For more information about creating lasting change and achieving your health and fitness goals, you can contact Shirley and Owen Garrett at Leaps & Bounds Fitness

Unbalanced

Monday, December 16th, 2013

The healing art of KoKoDo Shiatsu, like other methods of Traditional Oriental Medicine such as acupuncture and moxibustion, seeks to regulate and correct imbalances within the body, helping to restore a person to a healthier state of balance.

On the other hand, using the theory of Yin-Yang mutual opposites, its related martial art of KoKoDo JuJutsu actually creates more imbalance in a person and is a practical self-defence art aimed at neutralizing and subduing a violent attacker in a humane and non-injuring manner.

However, many of these martial art concepts can also be applied to everyday life and with continued practice help a person to become healthier.

Balance – one of the most fundamental concepts in KoKoDo JuJutsu is that of kuzushi, or creating off-balance in an attacker. More specifically, the skeletal structure of the aggressor is compromised, primarily by affecting the vertical alignment of their head, spine, pelvis, and feet. By creating these subtle shifts in balance, the attacker loses their power and can then be easily thrown with minimal effort.

Many common activities such as desk work and computer use tends to create bad posture in our body structure – we slouch in our chairs or have poor alignment as we strain to look at our computer screens, creating tension and imbalance in our necks, backs, and hips.

By paying more attention to our own body alignment throughout the day and making appropriate adjustments to our work environments, we can maintain better posture which helps to lessen the strain on our bodies and allows us to function more efficiently.

Tension – KoKoDo JuJutsu makes use of atemi-waza, or the touching, manipulation, and striking of various acupuncture meridians and points, in many of its techniques. The main purpose is to create tension, fear, and pain in the attacker’s body and mind which then facilitates locking, controlling, and subduing them.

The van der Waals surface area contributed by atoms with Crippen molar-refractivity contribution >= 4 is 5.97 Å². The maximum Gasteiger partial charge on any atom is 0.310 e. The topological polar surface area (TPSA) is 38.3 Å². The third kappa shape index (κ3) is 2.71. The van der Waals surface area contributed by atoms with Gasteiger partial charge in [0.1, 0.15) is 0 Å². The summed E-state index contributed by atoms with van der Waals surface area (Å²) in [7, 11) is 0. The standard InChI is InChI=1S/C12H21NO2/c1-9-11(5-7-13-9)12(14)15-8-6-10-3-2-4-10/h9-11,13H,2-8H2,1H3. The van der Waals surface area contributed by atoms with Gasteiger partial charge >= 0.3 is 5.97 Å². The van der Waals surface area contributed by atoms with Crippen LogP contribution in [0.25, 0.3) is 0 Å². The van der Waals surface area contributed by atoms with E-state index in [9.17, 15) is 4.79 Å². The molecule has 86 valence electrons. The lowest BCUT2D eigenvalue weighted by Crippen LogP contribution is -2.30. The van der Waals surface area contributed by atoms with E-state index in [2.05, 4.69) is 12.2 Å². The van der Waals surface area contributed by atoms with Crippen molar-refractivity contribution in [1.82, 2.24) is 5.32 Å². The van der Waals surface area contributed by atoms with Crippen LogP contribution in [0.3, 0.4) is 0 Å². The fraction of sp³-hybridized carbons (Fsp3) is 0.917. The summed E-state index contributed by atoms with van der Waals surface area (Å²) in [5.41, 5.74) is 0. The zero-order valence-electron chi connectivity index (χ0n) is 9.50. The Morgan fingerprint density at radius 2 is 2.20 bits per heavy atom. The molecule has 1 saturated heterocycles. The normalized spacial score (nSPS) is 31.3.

As anyone who has experienced Shiatsu massage knows, areas of tension in the body can be quite painful and sensitive to the touch when being worked on. Learning how to relax these tight areas, whether by shiatsu, yoga, stretching, or other similar methods, can be useful for relieving tension and pain as well as allowing for more circulation of blood and energy to help promote the body’s own healing abilities.

Breath – students of KoKoDo JuJutsu spend half of their time taking ukemi, or receiving techniques, getting tossed around the mats with painful wristlocks and throws. In order to practise and receive these techniques safely, students learn how to relax when getting thrown and part of this training is knowing how to breathe properly in order to absorb the pain and force without being injured.

Most people tend to unconsciously hold their breath and create tension in their abdomen and ribcage when concentrating on a work task at hand or when under stress.

Learning how to pay attention to our breathing patterns throughout the day and becoming more conscious of proper deep abdominal breathing helps to relax the body, calm the mind, and allows us to be better able to deal with stress whether it’s physical, mental, or emotional.

For more information about the Traditional Japanese art of KoKoDo, you can visit Hombu Jikimon Sadohana Dojo

Paying For Your Healthcare Expenses

Monday, April 22nd, 2013

The following is a guest blog article by Ferdinand Milan CFP, CGA, FMA, FCSI, Certified Financial Planner

In British Columbia, our BC provincial Medical Service Plan (MSP) provides a great foundation for healthcare coverage, but we generally underestimate the high cost of health and dental expenses.

If you own your own business (incorporated or sole proprietor) there are 3 ways to pay your healthcare expenses.

banknotes and coin1 Paying For Your Healthcare Expenses

The first way is through traditional extended health insurance plans. You and/or your employer pay a monthly premium which covers a defined list of medical and dental expenses for you and your family. The coverage is limited, and you probably will pay for items like braces for the children, eyeglasses, or acupuncture treatments. If you claim far less than the premiums you pay, it’s your loss and the plan is designed in favour of the insurance company.